Blood is pumped through your heart in only one direction. Heart valves play a key role in this one-way blood flow, opening and closing with each heartbeat. Pressure changes on either side of the valves reason them to open their flap-like “doors” (called cusps or leaflets) at just the right time, and then close tightly to prevent a backflow of blood.
When valves are damaged or diseased and do not work the way they should they may need to be repaired or replaced. Situation that may reason heart valve dysfunction are valve stenosis (stiffness) and valve regurgitation (leaky valve).
The heart is a pump made of muscle tissue. It has 4 pumping chambers: 2 upper chambers, called atria, and 2 lower chambers, called ventricles. Valves between each of the heart’s pumping chambers keep blood flowing forward through the heart.
Mitral valve- Located between the left atrium and the left ventricle
Aortic valve– Located between the left ventricle and the aorta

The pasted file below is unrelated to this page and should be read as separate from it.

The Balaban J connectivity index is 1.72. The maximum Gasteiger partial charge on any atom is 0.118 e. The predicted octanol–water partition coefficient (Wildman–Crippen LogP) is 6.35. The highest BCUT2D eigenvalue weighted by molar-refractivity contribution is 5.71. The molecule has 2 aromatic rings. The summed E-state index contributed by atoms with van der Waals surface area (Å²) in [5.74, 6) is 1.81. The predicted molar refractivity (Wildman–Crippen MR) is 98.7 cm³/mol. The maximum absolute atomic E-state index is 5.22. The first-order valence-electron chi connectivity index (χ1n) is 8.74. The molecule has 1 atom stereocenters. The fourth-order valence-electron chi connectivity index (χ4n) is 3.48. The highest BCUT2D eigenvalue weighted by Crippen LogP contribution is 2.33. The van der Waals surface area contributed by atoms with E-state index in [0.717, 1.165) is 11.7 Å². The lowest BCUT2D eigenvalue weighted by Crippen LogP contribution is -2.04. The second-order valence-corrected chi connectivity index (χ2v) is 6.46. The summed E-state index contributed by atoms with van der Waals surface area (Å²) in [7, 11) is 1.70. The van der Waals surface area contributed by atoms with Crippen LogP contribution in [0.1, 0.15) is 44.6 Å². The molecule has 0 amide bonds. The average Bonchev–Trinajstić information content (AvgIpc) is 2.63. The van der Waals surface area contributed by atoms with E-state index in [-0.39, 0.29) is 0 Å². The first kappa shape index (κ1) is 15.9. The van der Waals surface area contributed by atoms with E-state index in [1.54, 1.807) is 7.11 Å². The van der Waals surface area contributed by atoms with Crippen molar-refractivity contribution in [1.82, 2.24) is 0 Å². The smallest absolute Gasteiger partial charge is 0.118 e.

Tricuspid valve– Located between the right atrium and the right ventricle
Pulmonary valve- Located between the right ventricle and the pulmonary artery
What is valve replacement?
Severe valve damage means the valve must be replaced and most often involves the aortic or mitral valve. It is also used to treat any valve disease that is life-threatening. Some patients may require more than one valve repaired or replaced.
Mechanical valves are generally made from materials such as plastic, carbon, or metal. Mechanical valves are strong, and they last a long time. Because blood tends to stick to mechanical valves and create blood clots, patients with these valves will require taking blood-thinning medicines (called anticoagulants) for the rest of their lives.
Biological valves are made from animal tissue (called a xenograft) or taken from the human tissue of a donated heart (called an allograft or homograft). Sometimes, a patient’s own tissue can be used for valve replacement (called an autograft). Patients with biological valves generally do not need to take blood-thinning medicines. These valves are not as strong as mechanical valves, though, and they may require to be replaced every 10 years or so.
Minimally Invasive Valve Surgery
Minimally invasive heart valve surgery is a technique that uses smaller incisions to repair or replace heart valves. This means there is less pain. Minimally invasive surgery also decreases the length of the hospital stay and the recovery time.